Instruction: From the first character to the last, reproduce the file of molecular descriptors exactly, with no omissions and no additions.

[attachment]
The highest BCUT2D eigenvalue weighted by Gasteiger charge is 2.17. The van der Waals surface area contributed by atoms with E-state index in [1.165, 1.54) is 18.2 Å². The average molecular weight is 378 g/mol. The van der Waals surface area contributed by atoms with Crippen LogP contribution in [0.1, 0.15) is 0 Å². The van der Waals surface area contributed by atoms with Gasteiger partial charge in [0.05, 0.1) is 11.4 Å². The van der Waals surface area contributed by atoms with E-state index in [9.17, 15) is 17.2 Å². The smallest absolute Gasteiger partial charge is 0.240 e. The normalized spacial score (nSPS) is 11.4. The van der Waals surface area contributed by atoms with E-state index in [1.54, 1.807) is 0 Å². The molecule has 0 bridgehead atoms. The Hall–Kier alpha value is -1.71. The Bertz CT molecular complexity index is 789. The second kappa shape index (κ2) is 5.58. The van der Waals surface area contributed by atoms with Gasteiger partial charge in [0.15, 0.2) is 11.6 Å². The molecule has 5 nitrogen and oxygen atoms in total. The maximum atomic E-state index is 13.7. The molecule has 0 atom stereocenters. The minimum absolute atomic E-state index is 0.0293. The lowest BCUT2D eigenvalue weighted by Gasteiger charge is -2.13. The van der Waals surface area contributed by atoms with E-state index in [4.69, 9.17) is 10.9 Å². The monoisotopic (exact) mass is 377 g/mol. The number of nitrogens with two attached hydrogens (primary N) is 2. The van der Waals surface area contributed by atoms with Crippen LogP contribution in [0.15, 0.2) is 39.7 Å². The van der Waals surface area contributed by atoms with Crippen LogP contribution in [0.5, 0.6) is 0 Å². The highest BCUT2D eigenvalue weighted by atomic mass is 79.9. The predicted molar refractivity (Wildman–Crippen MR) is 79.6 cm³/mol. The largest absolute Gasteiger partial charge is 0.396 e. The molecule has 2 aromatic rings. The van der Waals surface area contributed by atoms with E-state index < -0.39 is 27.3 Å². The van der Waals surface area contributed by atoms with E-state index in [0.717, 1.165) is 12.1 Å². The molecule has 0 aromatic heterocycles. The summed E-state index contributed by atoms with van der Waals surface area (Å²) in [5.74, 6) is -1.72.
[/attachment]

The highest BCUT2D eigenvalue weighted by Gasteiger charge is 2.17. The van der Waals surface area contributed by atoms with E-state index in [1.165, 1.54) is 18.2 Å². The average molecular weight is 378 g/mol. The van der Waals surface area contributed by atoms with Crippen LogP contribution in [0.1, 0.15) is 0 Å². The van der Waals surface area contributed by atoms with Gasteiger partial charge in [0.05, 0.1) is 11.4 Å². The van der Waals surface area contributed by atoms with E-state index in [9.17, 15) is 17.2 Å². The smallest absolute Gasteiger partial charge is 0.240 e. The normalized spacial score (nSPS) is 11.4. The van der Waals surface area contributed by atoms with E-state index in [1.54, 1.807) is 0 Å². The molecule has 0 bridgehead atoms. The Hall–Kier alpha value is -1.71. The Bertz CT molecular complexity index is 789. The second kappa shape index (κ2) is 5.58. The van der Waals surface area contributed by atoms with Gasteiger partial charge in [0.15, 0.2) is 11.6 Å². The molecule has 5 nitrogen and oxygen atoms in total. The maximum atomic E-state index is 13.7. The molecule has 0 atom stereocenters. The minimum absolute atomic E-state index is 0.0293. The lowest BCUT2D eigenvalue weighted by Gasteiger charge is -2.13. The van der Waals surface area contributed by atoms with E-state index in [4.69, 9.17) is 10.9 Å². The monoisotopic (exact) mass is 377 g/mol. The number of nitrogens with two attached hydrogens (primary N) is 2. The van der Waals surface area contributed by atoms with Crippen LogP contribution in [0.15, 0.2) is 39.7 Å². The van der Waals surface area contributed by atoms with Crippen LogP contribution in [0.5, 0.6) is 0 Å². The highest BCUT2D eigenvalue weighted by atomic mass is 79.9. The predicted molar refractivity (Wildman–Crippen MR) is 79.6 cm³/mol. The largest absolute Gasteiger partial charge is 0.396 e. The molecule has 2 aromatic rings. The van der Waals surface area contributed by atoms with E-state index < -0.39 is 27.3 Å². The van der Waals surface area contributed by atoms with E-state index in [0.717, 1.165) is 12.1 Å². The molecule has 0 aromatic heterocycles. The summed E-state index contributed by atoms with van der Waals surface area (Å²) in [5.74, 6) is -1.72.